The NFL's Draft Day Hypocrisy

The propagandistic Kevin Costner movie inadvertently highlights just how much pro football doesn't live up to its own ideals.
Summit / Lionsgate

The National Football League has long shown itself to be super-sensitive when it comes its image on film and TV. In 2003, for instance, pressure from NFL execs reportedly caused ESPN to abruptly cancel its edgy, well-received weekly drama about a fictional pro football league. Last year, the NFL was rumored to have intervened again to make ESPN back out of a deal to collaborate with PBS’s Frontline on a documentary about head injuries. ESPN’s president later denied that claim, but the league’s stance was clear nonetheless: Frontline producer Michael Kirk publicly said the NFL was as uncooperative during the filmmaking process as the CIA had been for previous documentaries he’d worked on.

So it’s significant that Draft Day, the new Kevin Costner vehicle about pro football, appears to have been made in full cooperation with the famously touchy league officials. The film, whose plot pits a team’s general manager against a racing clock and mounting odds on the day of the much-hyped annual NFL draft, features real NFL stadiums, real NFL franchises, and real NFL logos. League commissioner Roger Goodell, who reportedly met with ESPN execs in person last year to express displeasure with the Frontline series, even appears in a few scenes as himself.

The extent of the NFL’s involvement—officials even got to veto one scene—essentially marks Draft Day as a promotional tool. That mere fact might be unsettling in itself; filmgoers are essentially paying to see a feature-length ad for the league. Ironically, though, to anyone paying attention to the state of football, Draft Day fails not only as entertainment (both its jokes and its poignant moments feel clichéd, and several of its smaller subplots appear and disappear all too conveniently) but also as propaganda. Its sunny message—that the NFL ultimately seeks players of great character over players of great talent—merely highlights the gap between what the NFL should be and what it really is.

The story centers on Sonny Weaver, Jr. (Costner), the fictional GM of the Cleveland Browns. On the morning of the NFL draft, Weaver accepts a barter from another coach and finds himself in possession of the No. 1 overall pick in that evening’s draft. His staff rejoices: Now, they can land the gorgeous, charismatic Bo Callahan—the most promising young quarterback in years.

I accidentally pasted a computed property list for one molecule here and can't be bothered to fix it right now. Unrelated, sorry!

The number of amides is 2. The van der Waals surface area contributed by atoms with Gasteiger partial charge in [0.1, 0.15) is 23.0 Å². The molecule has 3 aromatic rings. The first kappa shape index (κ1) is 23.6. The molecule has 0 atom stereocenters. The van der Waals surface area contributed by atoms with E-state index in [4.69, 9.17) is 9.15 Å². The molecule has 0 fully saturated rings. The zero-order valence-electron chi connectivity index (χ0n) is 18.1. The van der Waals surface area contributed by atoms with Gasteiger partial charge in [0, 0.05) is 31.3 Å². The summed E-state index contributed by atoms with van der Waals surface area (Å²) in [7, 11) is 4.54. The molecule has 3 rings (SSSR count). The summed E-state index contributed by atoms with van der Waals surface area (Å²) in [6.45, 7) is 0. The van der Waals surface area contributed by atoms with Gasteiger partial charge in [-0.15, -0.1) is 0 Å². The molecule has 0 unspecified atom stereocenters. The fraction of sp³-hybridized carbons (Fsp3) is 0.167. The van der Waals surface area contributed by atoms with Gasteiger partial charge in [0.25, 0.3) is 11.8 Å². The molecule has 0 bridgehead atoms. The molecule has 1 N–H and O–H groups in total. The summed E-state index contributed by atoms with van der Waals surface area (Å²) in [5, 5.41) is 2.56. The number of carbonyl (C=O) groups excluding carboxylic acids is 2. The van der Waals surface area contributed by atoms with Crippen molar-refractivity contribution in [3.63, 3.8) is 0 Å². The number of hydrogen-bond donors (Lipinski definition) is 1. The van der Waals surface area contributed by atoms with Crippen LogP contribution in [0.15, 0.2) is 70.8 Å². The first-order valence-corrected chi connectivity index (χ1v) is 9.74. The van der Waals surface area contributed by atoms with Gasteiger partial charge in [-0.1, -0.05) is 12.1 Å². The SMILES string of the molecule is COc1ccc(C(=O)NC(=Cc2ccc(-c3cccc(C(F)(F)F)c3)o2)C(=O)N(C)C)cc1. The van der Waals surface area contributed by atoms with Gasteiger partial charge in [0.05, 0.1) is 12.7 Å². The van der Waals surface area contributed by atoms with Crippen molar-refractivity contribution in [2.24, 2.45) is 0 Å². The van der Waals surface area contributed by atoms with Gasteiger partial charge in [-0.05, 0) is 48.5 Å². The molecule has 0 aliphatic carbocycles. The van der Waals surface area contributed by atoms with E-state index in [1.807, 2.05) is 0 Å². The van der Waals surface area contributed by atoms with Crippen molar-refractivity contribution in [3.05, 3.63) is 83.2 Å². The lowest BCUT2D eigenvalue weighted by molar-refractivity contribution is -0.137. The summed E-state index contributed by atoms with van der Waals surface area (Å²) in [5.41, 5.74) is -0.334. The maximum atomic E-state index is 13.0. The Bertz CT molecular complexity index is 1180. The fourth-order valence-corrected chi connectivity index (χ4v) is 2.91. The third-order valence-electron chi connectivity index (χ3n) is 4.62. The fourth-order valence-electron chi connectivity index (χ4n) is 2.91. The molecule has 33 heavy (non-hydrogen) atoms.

Not so fast, Sonny warns. They barely know anything about Callahan; they’ve already got Brian Drew, a once-promising starting quarterback that they shouldn’t give up on yet (played by the always-earnest Tom Welling); and, unbeknownst to his staff, Weaver has a soft spot for Vontae Mack (Chadwick Boseman), a good-hearted, if outspoken, linebacker who’s likely to get drafted in the later rounds if the Browns don’t claim him. Mack chats on the phone with Weaver throughout the big day while caring for his two small nephews, newly in his custody after his sister’s recent death from cancer.

When Browns personnel vet Callahan, they find a clean record except for one thing: a 21st-birthday party that was broken up by the authorities. No big deal, Weaver shrugs—we were all 21 once.

But: “Ask me who wasn’t there,” the Browns’ investigator says. Who? Whose names aren’t there in the report? “Any of his teammates.”

That’s right: It suddenly seems possible that none of Bo Callahan’s college teammates came to his 21st birthday party. Weaver becomes wary, and as more circumstantial evidence mounts, he begins to have serious doubts about Callahan’s personality. How can the Browns draft a guy who might secretly be a jerk?!

(There are inconsequential side plots, too: Jennifer Garner plays Weaver’s colleague and not-so-secret girlfriend, who’s just revealed that she’s pregnant with his child. Ellen Burstyn plays Weaver’s recently widowed mother; his father was the Browns GM before Sonny, Jr. took over, and Mom inexplicably shows up in his office with an urn because today, of all days, is the day they must scatter Sonny, Sr.’s ashes over the practice field.)

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Ashley Fetters is a former associate editor at The Atlantic.

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